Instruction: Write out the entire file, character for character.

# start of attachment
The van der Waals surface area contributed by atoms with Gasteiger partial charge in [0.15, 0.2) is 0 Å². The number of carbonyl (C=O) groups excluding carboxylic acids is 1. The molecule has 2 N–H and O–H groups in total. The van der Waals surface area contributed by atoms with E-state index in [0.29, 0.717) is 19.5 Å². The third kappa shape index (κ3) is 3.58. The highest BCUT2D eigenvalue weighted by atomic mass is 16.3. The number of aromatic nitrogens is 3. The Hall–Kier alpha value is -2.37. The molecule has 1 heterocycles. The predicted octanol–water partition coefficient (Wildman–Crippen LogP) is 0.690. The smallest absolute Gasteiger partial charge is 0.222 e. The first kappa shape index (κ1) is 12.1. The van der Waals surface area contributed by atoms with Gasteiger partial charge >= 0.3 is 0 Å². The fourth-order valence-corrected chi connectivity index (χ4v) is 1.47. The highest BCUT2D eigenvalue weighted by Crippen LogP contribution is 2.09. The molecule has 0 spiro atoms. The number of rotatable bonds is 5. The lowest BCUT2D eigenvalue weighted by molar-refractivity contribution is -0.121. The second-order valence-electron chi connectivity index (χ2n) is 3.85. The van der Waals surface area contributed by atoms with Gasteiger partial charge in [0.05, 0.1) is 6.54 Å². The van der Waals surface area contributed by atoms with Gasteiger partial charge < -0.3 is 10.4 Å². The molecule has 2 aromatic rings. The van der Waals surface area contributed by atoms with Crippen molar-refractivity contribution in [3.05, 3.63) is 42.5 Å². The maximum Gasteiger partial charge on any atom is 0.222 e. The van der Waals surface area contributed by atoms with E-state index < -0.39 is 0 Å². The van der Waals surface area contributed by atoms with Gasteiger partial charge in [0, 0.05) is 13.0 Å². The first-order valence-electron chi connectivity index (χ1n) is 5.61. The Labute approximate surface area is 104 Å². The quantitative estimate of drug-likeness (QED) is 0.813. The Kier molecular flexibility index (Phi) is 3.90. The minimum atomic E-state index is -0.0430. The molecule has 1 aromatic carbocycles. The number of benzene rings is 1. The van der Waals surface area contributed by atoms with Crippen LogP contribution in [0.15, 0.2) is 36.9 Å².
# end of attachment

The van der Waals surface area contributed by atoms with Gasteiger partial charge in [0.15, 0.2) is 0 Å². The number of carbonyl (C=O) groups excluding carboxylic acids is 1. The molecule has 2 N–H and O–H groups in total. The van der Waals surface area contributed by atoms with E-state index in [0.29, 0.717) is 19.5 Å². The third kappa shape index (κ3) is 3.58. The highest BCUT2D eigenvalue weighted by atomic mass is 16.3. The number of aromatic nitrogens is 3. The Hall–Kier alpha value is -2.37. The molecule has 1 heterocycles. The predicted octanol–water partition coefficient (Wildman–Crippen LogP) is 0.690. The smallest absolute Gasteiger partial charge is 0.222 e. The first kappa shape index (κ1) is 12.1. The van der Waals surface area contributed by atoms with Gasteiger partial charge >= 0.3 is 0 Å². The fourth-order valence-corrected chi connectivity index (χ4v) is 1.47. The highest BCUT2D eigenvalue weighted by Crippen LogP contribution is 2.09. The molecule has 0 spiro atoms. The number of rotatable bonds is 5. The lowest BCUT2D eigenvalue weighted by molar-refractivity contribution is -0.121. The second-order valence-electron chi connectivity index (χ2n) is 3.85. The van der Waals surface area contributed by atoms with Gasteiger partial charge in [0.05, 0.1) is 6.54 Å². The van der Waals surface area contributed by atoms with Gasteiger partial charge < -0.3 is 10.4 Å². The molecule has 2 aromatic rings. The van der Waals surface area contributed by atoms with Crippen molar-refractivity contribution in [3.05, 3.63) is 42.5 Å². The maximum Gasteiger partial charge on any atom is 0.222 e. The van der Waals surface area contributed by atoms with E-state index < -0.39 is 0 Å². The van der Waals surface area contributed by atoms with Gasteiger partial charge in [0, 0.05) is 13.0 Å². The first-order valence-electron chi connectivity index (χ1n) is 5.61. The Labute approximate surface area is 104 Å². The quantitative estimate of drug-likeness (QED) is 0.813. The Kier molecular flexibility index (Phi) is 3.90. The minimum atomic E-state index is -0.0430. The molecule has 1 aromatic carbocycles. The number of benzene rings is 1. The van der Waals surface area contributed by atoms with Crippen LogP contribution in [0.15, 0.2) is 36.9 Å².